Vice President Gore and Sen. Bradley have begun their competition to
promise the country that under a Gore or Bradley administration the
federal government would take the next steps toward the elimination of
disease. They call this utopian project “health care reform,” but it is
actually just an attempt to sneak the country another step or two down
the road to socialized medicine without waking us up to the fact. This
is to be expected from Democratic presidential contenders, of course.
But as George W. Bush begins to look for Sister Souljah moments in which
to deal daring, courageous and, of course, compassionate smacks to the
moral conservative wing of the Republican Party, we can expect to hear
proportionately diluted Republican versions of a similar socialist
promise from him. It is a good time, therefore, to review the principles
that ought to govern an American, and therefore a Republican, approach
to government health policy.

We should not countenance the notion, whatever form it takes, that it
is the business of the government to provide health care for all the
American people. In the Clinton era of stealth socialism, the favored
camel’s nose is some version of the proposal to provide comprehensive
government health care for the “children.” This is a classic stalking
horse argument that Clinton and others use to disguise the ultimate goal
of health socialism. They will start with children and go to old people.
There is no natural limit to the solicitude of government if we do not
refute the root principles of the proposed “reforms” at the beginning.

The great majority of American children do not exist in juvenile
packs a la “Peter Pan” or “The Lord of the Flies”; they live in
families. The presumption that the provision of health care for
America’s children is a task that government must undertake is an
implicit indictment of the families in which American children live.
When we presume that government must act to provide health care for the
children, we reveal that we don’t think parents are able to meet this
most obvious responsibility.

Now, it is clear why liberals would want to establish the incapacity
of parents to provide health care for their children — the entire
liberal agenda is based on establishing that American citizens are not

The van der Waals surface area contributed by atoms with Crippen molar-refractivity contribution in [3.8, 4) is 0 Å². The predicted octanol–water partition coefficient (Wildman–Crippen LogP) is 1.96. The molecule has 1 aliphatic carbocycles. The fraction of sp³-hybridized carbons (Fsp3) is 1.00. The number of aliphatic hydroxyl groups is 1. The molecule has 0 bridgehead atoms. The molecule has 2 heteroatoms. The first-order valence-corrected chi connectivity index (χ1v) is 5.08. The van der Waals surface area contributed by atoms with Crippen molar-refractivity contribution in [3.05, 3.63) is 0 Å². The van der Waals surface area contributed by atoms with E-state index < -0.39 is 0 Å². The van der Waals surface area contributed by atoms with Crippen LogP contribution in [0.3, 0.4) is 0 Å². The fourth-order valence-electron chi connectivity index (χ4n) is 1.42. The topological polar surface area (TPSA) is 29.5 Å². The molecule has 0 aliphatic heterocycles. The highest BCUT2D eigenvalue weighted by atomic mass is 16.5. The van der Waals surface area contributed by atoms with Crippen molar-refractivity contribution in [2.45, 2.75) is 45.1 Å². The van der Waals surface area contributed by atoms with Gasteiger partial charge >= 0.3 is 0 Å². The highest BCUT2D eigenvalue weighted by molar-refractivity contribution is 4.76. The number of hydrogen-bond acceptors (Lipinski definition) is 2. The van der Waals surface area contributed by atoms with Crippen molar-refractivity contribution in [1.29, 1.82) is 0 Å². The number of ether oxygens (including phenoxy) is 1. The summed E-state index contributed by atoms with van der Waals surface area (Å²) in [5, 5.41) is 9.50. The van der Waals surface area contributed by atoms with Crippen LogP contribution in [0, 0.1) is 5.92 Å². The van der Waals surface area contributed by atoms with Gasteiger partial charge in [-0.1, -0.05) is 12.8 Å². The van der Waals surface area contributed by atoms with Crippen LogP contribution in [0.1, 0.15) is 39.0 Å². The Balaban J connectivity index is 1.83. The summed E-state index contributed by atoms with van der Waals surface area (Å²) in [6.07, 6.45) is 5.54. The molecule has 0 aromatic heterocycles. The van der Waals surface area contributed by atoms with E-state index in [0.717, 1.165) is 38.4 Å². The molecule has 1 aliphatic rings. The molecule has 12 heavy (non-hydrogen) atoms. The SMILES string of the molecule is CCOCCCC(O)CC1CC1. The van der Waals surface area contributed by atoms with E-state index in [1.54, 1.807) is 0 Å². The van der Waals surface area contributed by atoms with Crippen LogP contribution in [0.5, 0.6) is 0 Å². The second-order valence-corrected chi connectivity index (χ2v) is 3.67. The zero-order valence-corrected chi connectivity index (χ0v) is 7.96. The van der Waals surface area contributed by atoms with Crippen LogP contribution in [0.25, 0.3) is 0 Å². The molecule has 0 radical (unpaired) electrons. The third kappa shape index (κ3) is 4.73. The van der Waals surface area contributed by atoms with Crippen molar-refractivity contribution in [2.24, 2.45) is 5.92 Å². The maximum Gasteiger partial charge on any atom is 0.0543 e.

capable of responsibility, and are thus not to be trusted with the power
of self-government. The agenda of health socialism is thus part of the
overall liberal strategy of establishing the moral incompetence of the
American people. Here, as in every major policy issue we face, it turns
out that the “G.W. Shuffle” away from moral concerns plays into the
hands of the liberals, especially of smart ones like Sen. Bradley. By
avoiding the truly crucial moral questions such as abortion, Bush
signals quite clearly that he thinks he cannot speak to the citizenry in
terms that truly challenge their moral sense. But if Republicans are not
willing to treat citizens as moral adults, liberals will happily
continue to propose policies that presume childish citizens and the need
to increase government control over American families.

Why are liberals able to make a plausible case that many parents do
not provide adequate health care for their children? One reason is that
the government has been taking out of parental hands the resources they
need in order to meet their responsibilities. One of the most effective
ways to help the children of America receive adequate health care would
be to abolish the income tax and give back to the people of this country
control of one hundred cents of every dollar they earn. Then they will
be able to make decisions that give priority to the health care of their
family and children. Under the income tax system, government first
creates poverty by taking money away from families with excessive
taxation. This, of course, makes it more difficult to afford health
insurance. Government then stands ready to help us accomplish what we
would have been able to do for ourselves if we had just been left alone.

As a transitional measure, Republicans should fight for the
establishment of tax-free savings accounts for medical expenses. But we
won’t need special medical savings accounts when every savings account
in America is safe from the taxman. We won’t have to depend on the
government’s willingness to permit savings for medical purposes to be
tax free once we have established the universal fact that all our income
and savings are tax free and are to be taxed only when we make the